- Never use tools on asbestos materials, as they will send asbestos fibres flying into the air for people to breathe as friable asbestos. This includes power tools (electric drills, angle grinders, circular saws, electric sanders) and high pressure water blasters or compressed air.
Better safe than sorry when renovating
The Mesothelioma Cancer Alliance says the most important information they want to spread to DIYers and renovators is that if you come across asbestos or are unsure if it is asbestos, it is better to be safe than sorry.
You should have the area inspected by a professional to test if there is indeed asbestos present and to see if it needs to be removed. Removal should be done by a trained professional.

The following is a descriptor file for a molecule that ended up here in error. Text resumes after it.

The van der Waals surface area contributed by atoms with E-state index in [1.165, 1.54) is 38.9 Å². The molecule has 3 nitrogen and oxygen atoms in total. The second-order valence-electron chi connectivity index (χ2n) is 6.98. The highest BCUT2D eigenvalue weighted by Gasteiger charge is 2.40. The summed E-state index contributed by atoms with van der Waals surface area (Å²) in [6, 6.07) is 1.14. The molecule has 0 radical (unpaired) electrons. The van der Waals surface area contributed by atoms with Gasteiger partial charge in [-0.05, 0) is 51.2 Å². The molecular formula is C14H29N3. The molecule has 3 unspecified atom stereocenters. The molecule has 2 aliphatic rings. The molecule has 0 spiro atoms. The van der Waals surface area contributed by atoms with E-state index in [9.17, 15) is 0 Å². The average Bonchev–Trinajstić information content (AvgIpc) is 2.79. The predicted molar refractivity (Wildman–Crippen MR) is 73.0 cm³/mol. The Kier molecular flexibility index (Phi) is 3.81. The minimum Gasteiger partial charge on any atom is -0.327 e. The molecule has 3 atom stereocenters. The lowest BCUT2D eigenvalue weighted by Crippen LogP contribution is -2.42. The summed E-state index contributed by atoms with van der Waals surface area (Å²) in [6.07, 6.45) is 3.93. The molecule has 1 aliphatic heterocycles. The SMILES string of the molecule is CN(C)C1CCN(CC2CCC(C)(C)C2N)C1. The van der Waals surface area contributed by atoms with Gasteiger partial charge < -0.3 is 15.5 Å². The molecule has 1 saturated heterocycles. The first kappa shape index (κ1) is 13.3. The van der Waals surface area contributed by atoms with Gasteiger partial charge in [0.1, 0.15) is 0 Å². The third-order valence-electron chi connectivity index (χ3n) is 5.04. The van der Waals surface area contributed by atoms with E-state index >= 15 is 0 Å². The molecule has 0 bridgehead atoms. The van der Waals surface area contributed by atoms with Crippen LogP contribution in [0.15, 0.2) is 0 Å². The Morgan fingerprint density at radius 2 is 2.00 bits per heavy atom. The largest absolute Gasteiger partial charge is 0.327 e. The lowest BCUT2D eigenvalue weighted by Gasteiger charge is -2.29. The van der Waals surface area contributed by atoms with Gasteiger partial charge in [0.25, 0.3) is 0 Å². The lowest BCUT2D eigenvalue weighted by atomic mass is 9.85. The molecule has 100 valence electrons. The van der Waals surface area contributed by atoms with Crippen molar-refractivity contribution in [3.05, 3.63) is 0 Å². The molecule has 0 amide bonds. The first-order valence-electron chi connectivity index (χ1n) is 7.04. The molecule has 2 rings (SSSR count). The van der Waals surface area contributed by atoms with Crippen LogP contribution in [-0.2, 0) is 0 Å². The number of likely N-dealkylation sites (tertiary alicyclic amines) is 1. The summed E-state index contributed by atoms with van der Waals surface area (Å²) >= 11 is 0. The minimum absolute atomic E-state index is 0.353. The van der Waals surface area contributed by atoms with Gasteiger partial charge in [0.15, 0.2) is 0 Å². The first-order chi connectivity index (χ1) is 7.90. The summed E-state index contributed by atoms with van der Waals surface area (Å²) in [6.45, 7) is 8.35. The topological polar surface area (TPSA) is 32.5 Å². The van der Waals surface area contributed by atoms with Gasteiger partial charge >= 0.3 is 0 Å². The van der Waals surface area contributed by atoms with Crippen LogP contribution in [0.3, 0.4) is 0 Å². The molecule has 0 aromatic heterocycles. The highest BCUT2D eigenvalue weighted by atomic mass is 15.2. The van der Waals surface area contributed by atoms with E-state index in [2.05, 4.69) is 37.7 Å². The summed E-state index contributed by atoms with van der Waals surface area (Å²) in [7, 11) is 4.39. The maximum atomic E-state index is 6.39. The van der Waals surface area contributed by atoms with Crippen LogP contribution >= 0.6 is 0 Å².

When renovating or building a home it is always best to keep yourself protected with respirators, eyewear, coveralls, gloves, and boots. In addition, you should always decontaminate your clothing after a work session on your renovation project.
How to dispose of asbestos
The legal requirements for disposing of asbestos are different in each state and territory. For example, the Environmental Protection Agency in NSW requires that asbestos waste can only be disposed of at specific landfills.
New South Wales
- EPA NSW Asbestos Disposal www.epa.nsw.gov.au/waste/asbestos/index.htm
- Department of Health: Asbestos guide for householders and the general public www.health.gov.au/internet/main/publishing.nsf/Content/ohp-enhealth-asbestos-may2012.htm